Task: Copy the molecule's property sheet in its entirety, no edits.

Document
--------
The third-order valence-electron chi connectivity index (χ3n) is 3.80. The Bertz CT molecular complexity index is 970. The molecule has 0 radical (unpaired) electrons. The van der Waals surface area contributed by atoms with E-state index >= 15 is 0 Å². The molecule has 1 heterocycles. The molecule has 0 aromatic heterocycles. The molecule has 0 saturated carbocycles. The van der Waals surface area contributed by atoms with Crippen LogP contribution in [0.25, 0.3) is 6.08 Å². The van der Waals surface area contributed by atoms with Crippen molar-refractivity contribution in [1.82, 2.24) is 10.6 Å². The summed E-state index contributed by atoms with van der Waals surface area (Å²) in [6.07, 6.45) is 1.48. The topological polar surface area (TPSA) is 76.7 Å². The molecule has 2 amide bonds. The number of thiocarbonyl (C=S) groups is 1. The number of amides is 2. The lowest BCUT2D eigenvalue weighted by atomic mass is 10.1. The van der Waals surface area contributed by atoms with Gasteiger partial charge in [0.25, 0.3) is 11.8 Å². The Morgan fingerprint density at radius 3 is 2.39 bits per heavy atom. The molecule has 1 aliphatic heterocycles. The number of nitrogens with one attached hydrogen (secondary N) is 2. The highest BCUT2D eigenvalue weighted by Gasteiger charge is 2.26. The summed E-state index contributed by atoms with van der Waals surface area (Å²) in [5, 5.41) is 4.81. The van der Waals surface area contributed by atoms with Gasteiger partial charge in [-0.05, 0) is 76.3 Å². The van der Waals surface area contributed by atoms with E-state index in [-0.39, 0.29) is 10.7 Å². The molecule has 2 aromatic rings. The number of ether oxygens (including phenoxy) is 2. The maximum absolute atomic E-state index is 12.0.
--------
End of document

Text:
The third-order valence-electron chi connectivity index (χ3n) is 3.80. The Bertz CT molecular complexity index is 970. The molecule has 0 radical (unpaired) electrons. The van der Waals surface area contributed by atoms with E-state index >= 15 is 0 Å². The molecule has 1 heterocycles. The molecule has 0 aromatic heterocycles. The molecule has 0 saturated carbocycles. The van der Waals surface area contributed by atoms with Crippen LogP contribution in [0.25, 0.3) is 6.08 Å². The van der Waals surface area contributed by atoms with Crippen molar-refractivity contribution in [1.82, 2.24) is 10.6 Å². The summed E-state index contributed by atoms with van der Waals surface area (Å²) in [6.07, 6.45) is 1.48. The topological polar surface area (TPSA) is 76.7 Å². The molecule has 2 amide bonds. The number of thiocarbonyl (C=S) groups is 1. The number of amides is 2. The lowest BCUT2D eigenvalue weighted by atomic mass is 10.1. The van der Waals surface area contributed by atoms with Gasteiger partial charge in [0.25, 0.3) is 11.8 Å². The Morgan fingerprint density at radius 3 is 2.39 bits per heavy atom. The molecule has 1 aliphatic heterocycles. The number of nitrogens with one attached hydrogen (secondary N) is 2. The highest BCUT2D eigenvalue weighted by Gasteiger charge is 2.26. The summed E-state index contributed by atoms with van der Waals surface area (Å²) in [5, 5.41) is 4.81. The van der Waals surface area contributed by atoms with Gasteiger partial charge in [-0.05, 0) is 76.3 Å². The van der Waals surface area contributed by atoms with E-state index in [-0.39, 0.29) is 10.7 Å². The molecule has 2 aromatic rings. The number of ether oxygens (including phenoxy) is 2. The maximum absolute atomic E-state index is 12.0.